Prime Minister Saad Hariri said he will return to Lebanon for Wednesday s Independence Day celebrations and explain his situation, after his shock resignation announcement in Saudi Arabia sparked political turmoil.
Speaking after talks in Paris on Saturday with French President Emmanuel Macron, who is seeking to broker a way out of the crisis, Hariri said he would “make known my position” once back in Beirut.
“As you know I have resigned, and we will discuss that in Lebanon,” he said told reporters, saying he needed to meet with President Michel Aoun before taking further steps.
Hariri s announcement follows two weeks of deep uncertainty after his surprise decision to step down on November 4.
His failure to return to Lebanon since then sparked rumours that he was being held in Riyadh against his will, which both he and Saudi officials denied.
“To say that I am held up in Saudi Arabia and not allowed to leave the country is a lie,” he said in a Twitter post just before flying to Paris overnight.
Hariri s wife and eldest son Houssam joined him for lunch with Macron at the Elysee Palace, but their two younger children, who live in Saudi Arabia, have remained there “for their school exams”, a source close to the premier said.
“Hariri does not want to mix his children up in this affair,” the source said.
His mysterious decision to step down — which Aoun has refused to accept while Hariri remains abroad — has raised fears over Lebanon s fragile democracy.
Hariri s camp has sought to allay the concerns, with a source saying the premier had a “fruitful and constructive” meeting with the powerful Saudi Crown Prince Mohammed Bin Salman before leaving.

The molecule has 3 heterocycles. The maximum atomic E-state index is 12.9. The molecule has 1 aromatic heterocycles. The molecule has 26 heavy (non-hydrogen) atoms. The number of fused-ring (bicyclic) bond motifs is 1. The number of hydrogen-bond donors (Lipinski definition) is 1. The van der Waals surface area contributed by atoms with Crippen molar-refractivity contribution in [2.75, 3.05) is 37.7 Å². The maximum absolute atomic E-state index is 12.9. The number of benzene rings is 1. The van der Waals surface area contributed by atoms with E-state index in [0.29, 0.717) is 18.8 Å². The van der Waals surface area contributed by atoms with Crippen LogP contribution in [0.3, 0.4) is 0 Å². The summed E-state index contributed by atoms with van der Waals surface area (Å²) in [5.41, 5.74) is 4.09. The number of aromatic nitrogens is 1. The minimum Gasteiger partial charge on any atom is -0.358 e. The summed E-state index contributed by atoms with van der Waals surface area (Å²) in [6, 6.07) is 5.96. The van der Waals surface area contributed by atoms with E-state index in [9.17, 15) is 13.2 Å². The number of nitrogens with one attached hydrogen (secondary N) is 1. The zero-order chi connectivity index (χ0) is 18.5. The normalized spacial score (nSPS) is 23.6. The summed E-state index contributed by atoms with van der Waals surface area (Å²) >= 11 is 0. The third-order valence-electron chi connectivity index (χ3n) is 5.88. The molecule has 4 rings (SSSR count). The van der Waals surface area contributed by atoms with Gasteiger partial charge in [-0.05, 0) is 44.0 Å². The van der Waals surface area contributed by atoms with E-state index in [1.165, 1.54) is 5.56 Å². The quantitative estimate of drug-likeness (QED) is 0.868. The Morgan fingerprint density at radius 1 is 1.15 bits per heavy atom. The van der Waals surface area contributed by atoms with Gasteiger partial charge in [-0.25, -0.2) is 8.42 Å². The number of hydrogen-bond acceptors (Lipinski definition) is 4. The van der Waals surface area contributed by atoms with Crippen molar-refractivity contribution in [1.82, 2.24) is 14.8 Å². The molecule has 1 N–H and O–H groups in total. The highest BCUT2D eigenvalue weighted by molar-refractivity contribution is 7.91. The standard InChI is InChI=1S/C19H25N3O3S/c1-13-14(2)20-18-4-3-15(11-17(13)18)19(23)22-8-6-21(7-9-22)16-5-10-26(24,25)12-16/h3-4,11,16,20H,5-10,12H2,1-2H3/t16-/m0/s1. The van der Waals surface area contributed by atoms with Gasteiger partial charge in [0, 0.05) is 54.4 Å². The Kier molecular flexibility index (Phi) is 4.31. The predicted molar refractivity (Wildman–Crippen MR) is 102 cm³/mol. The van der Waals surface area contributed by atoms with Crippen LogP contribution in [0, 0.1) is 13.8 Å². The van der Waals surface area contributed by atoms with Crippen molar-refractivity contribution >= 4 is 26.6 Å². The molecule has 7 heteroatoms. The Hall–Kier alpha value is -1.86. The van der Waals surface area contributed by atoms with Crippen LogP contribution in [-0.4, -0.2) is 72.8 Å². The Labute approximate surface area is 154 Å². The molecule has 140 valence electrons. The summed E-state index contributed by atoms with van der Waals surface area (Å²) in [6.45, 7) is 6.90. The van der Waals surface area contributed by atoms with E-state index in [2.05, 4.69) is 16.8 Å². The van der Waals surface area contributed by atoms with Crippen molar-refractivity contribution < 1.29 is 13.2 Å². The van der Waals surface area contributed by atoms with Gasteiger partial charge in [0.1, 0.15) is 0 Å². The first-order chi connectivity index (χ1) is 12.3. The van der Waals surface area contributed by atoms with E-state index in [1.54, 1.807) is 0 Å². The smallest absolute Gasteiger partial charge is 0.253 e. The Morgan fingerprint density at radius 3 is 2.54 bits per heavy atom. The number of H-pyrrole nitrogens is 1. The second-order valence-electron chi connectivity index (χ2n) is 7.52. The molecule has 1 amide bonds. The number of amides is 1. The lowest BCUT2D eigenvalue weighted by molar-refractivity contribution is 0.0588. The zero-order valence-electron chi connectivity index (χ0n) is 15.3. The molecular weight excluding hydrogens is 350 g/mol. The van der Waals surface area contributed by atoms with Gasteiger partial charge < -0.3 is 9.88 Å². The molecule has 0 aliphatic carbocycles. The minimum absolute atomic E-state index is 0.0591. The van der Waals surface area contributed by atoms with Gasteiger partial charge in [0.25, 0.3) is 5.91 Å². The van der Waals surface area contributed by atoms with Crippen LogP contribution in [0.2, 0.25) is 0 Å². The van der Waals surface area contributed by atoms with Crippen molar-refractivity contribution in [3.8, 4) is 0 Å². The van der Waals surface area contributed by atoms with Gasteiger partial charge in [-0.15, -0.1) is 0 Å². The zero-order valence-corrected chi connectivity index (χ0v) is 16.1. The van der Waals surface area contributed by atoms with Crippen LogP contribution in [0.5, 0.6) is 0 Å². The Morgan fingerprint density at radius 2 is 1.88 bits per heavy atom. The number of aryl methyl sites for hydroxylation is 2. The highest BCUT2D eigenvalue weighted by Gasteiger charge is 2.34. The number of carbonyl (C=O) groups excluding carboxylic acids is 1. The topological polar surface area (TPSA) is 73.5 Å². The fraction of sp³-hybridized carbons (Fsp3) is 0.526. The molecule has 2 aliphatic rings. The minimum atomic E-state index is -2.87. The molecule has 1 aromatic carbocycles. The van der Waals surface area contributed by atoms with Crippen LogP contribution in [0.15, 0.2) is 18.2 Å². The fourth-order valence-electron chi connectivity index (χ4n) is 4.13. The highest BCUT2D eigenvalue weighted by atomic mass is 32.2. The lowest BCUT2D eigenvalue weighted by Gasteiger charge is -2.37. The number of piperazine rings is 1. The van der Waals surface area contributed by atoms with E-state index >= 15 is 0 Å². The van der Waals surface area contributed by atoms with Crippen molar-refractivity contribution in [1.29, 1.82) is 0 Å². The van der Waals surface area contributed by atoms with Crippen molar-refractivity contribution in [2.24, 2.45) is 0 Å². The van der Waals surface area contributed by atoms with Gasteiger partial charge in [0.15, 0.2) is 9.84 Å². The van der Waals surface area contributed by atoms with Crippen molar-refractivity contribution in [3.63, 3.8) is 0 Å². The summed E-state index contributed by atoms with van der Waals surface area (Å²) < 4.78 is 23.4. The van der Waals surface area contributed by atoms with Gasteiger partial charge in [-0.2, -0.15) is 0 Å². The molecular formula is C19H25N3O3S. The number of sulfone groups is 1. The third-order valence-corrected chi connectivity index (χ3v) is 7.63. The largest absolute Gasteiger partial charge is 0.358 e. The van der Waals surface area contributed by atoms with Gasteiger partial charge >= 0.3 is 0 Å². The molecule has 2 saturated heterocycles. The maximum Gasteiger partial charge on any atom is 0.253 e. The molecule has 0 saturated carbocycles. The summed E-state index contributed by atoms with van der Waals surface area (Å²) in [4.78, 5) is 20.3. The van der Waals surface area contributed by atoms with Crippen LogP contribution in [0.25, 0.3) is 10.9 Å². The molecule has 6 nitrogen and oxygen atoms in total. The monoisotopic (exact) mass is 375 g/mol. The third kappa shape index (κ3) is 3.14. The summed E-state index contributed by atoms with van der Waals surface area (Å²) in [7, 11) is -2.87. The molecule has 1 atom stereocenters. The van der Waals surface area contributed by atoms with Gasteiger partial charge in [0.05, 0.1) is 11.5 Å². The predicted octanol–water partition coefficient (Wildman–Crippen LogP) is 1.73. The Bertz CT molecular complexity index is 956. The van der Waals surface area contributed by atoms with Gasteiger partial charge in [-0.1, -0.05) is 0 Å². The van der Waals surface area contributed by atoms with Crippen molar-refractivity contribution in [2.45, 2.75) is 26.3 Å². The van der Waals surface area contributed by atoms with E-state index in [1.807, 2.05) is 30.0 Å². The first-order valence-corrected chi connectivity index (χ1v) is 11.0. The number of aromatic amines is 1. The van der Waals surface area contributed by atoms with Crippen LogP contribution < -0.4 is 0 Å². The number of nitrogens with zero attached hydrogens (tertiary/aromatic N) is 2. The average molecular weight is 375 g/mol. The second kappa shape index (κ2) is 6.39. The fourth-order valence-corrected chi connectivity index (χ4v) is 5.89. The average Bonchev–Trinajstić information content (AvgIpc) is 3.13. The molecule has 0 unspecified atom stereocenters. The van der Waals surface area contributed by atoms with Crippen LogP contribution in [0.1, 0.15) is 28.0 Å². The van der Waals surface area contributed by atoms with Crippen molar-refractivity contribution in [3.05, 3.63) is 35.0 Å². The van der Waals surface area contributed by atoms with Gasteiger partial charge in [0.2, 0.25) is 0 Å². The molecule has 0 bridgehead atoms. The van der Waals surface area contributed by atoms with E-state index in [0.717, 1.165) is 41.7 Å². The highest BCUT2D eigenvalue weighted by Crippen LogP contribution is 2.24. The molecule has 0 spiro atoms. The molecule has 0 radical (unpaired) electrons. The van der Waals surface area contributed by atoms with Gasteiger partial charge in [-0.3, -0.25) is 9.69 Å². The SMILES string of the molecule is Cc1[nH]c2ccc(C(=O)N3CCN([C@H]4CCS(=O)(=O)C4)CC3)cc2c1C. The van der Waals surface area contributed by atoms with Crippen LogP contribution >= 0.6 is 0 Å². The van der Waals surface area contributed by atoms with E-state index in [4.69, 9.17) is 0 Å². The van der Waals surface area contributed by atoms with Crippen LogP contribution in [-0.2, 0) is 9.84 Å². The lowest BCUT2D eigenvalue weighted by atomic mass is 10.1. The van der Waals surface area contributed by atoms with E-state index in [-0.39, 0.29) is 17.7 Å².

Hariri, a dual Saudi citizen who has previously enjoyed Riyadh s backing, resigned saying he feared for his life.
He accused Saudi Arabia s arch-rival Iran and its powerful Lebanese ally Hezbollah of destabilising his country.
– Battle for influence –
Hariri s resignation was widely seen as an escalation of the battle for influence between Sunni Saudi Arabia and Shiite Iran, which back opposing sides in the conflicts in Syria and Yemen.
His attempt to step down also coincides with a purge of more than 200 Saudi princes, ministers and businessmen.
Hariri met French Foreign Minister Jean-Yves Le Drian in Riyadh on Thursday as Paris, which held mandate power over Lebanon for the first half of the 20th century, seeks to ease the crisis.
In another development, Riyadh on Saturday recalled its ambassador to Berlin in protest at comments by Germany s Foreign Minister Sigmar Gabriel which were interpreted as a suggestion that Hariri acted under Saudi orders.
Without mentioning Saudi Arabia directly, Gabriel had said Thursday that he shared concerns about the threat of instability and bloodshed in Lebanon and warned against “adventurism”.
“Lebanon has earned the right to decide on its fate by itself and not become a pinball of Syria or Saudi Arabia or other national interests,” he had said earlier in the week.
Germany s foreign ministry had yet to comment on the row, but in a statement it welcomed Hariri s “imminent return to Lebanon”.